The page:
Sexual Violence, Interracial Relations, and Racism During the Allied Occupation of Italy: History and the Politics of Memory
In this dissertation, I examine the different types of sexual encounters and relationships that developed between Italian women and black soldiers during the Allied occupation of Italy in World War II and the memory of those interactions in the post-war period in Italy. I argue that a transatlantic discourse of race developed between Italy and the U.S. in the pivotal years before the war, which besides fostering racist attitudes towards people of color (whether African or African American) aimed at enforcing anti-miscegenation policies. This discourse deeply informed the prosecution of sexual violence and discouraged and prevented stable and legally-sanctioned consensual interracial relationships during the occupation. In postwar Italy, the relics of these ideas and policies interacted with political events and influenced the memory of these relationships and encounters. I consider also how gender dynamics inflected American and Italian racial ideologies and how material processes, such as translation, filtered these ideas in foreign contexts. In this way, this dissertation contributes to discussions about anti-black racisms in Italy and the U.S. (including their prewar roots and postwar legacies), the dynamics of military occupations, and the relationship between history and memory through a connected history involving the two countries. Previous studies tend to focus on the victims of the mass rapes perpetrated by the French North African troops in Southern Latium in spring 1944 and the victims’ memories of this violence. I contribute to this body of work by examining the racialization of rape in occupied Italy from a transatlantic perspective and by complicating the history of interracial sexual encounters and the categories of victim and perpetrator. While so far the historiography on this topic has tended to rely primarily on Italian records and sources, especially post-war ego-documents, I draw on archival records from Italy and the U.S., newspaper articles, courts-martial records, ego-documents, films, novels, and travel narratives. ^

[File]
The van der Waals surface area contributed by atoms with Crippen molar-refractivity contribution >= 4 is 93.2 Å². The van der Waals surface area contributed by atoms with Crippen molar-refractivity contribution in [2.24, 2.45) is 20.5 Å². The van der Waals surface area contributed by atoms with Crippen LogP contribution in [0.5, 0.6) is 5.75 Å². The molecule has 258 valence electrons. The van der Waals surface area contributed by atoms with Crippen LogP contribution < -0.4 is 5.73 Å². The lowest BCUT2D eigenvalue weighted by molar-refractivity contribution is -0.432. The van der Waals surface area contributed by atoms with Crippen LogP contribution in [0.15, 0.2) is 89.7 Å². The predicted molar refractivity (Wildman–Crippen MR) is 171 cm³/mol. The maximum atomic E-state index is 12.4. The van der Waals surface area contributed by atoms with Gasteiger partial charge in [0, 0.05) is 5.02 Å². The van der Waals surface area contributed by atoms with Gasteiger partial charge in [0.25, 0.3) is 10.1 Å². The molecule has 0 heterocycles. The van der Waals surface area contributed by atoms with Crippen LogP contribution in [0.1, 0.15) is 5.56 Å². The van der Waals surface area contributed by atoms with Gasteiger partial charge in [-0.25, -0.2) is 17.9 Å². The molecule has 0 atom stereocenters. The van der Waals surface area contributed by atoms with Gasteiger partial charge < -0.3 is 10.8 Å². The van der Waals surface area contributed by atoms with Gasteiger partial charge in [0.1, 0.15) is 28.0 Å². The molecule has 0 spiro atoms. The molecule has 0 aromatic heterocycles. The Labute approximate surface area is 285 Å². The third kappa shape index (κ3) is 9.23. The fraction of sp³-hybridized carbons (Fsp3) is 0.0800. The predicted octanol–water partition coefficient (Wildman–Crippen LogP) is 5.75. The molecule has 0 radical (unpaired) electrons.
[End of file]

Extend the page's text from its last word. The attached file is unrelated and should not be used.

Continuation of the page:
African American studies|European history|Gender studies
De Paola, Stephanie Lauren, "Sexual Violence, Interracial Relations, and Racism During the Allied Occupation of Italy: History and the Politics of Memory" (2018). ETD Collection for Fordham University. AAI10846458.